The step sisters are animated quite different from Cinderella. With Cinderella as the embodiment of the cult of womanhood, it naturally spurns the audience from the sisters. They are loped in with the antagonist, Lady Tremaine, and are unladylike, unfeminine, and larger bodied.

Another issue I take with this film is that Prince Charming fell in love with Cinderella on sight. This encourages the already damaging social norm that women are only worth what they look like. Would Prince Charming have found her attractive in her maid garb? I’d like to hope so, but with the little attention he was giving the other women at the ball, would he have even given a servant-looking woman a thought? He was very kind to her at the end with the shoe search, but that was after he  was already “in love” with her.

Takeaways from Cinderella as a socialization agent: 
women are meant to clean
women are meant to cook 
women have to be thin
women have to be attractive
women have to be kind ALL THE TIME
women have to be gentle ALL THE TIME

and you will bag a man sans effort

Feminist rating: 0/10

Fails Bechdel Test

Fails Racial Bechdel Test


Pocahontas, albeit an enjoyable movie (more for nostalgic reasons on my end, being a child of the 90’s), is a nasty blemish on Disney’s already-shabby-landscape of WoC characters. I’m pretty sure I could compile an entire dissertation on the cultural appropriation, racism, sexism, and ignorance (among other things) that run wild in this film. There are sources, upon sources, upon sources, debunking the protrayal of Native Americans and Pocahontas in this film. Some common discussions include the inaccuracy of the story; i.e., Pocahontas (or Matoaka, which was her real name) is a grown woman in the Disney depiction while she was between the ages of 10 and 12 in real life. Disney distorted Pocahontas’ story beyond recognition. As I watched the film, I kept a pro + con list of happenings/subliminal messages.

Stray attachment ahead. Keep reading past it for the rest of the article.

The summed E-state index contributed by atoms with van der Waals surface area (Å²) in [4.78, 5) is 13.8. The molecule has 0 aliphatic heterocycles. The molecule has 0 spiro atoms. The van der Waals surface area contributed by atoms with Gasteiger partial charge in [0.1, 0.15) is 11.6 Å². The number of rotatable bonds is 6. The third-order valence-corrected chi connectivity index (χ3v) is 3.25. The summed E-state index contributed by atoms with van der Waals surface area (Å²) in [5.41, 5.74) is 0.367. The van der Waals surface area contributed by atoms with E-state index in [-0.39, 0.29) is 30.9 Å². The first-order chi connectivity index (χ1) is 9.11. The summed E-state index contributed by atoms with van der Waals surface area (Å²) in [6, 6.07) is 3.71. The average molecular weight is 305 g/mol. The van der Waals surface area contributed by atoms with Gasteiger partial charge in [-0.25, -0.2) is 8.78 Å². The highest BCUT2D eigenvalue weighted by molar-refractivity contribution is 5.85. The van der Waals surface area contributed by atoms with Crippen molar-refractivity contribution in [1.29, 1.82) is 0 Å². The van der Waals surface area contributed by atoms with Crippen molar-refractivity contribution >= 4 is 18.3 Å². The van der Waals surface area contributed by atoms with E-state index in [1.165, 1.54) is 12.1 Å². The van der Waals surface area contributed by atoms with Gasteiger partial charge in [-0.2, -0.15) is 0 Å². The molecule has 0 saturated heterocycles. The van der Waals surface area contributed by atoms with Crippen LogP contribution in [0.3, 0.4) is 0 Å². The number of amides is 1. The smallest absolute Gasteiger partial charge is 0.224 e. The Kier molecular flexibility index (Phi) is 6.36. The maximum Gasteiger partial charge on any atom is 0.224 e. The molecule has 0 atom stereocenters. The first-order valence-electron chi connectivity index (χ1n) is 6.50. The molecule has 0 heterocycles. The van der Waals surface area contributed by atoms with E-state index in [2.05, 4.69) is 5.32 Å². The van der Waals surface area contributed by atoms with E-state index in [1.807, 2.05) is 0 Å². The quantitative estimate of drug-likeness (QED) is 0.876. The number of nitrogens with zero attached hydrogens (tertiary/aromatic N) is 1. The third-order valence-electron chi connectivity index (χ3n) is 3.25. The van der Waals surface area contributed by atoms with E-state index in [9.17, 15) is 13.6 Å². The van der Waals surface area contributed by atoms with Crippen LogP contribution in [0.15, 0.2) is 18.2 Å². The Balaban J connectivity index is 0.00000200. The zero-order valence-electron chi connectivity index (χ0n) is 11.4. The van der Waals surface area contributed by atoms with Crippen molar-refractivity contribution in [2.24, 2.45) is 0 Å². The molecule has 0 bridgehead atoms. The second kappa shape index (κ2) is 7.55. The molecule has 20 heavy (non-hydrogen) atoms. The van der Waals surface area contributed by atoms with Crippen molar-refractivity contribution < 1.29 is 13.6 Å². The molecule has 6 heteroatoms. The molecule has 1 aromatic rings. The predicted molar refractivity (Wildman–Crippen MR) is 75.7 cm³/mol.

Biggest Gripes

  • The song “Savages” has issues from beginning to end. I really do believe Disney had good intentions when they wrote this song. HOWEVER it treats reverse racism as a real thing, which it is not. They try to level the playing field between the Native American people and the English settlers in terms of racism and violence. Let’s be real here, though. The playing field wasn’t level, it was never level, and it still is not level with our current state of white supremacy and patriarchy.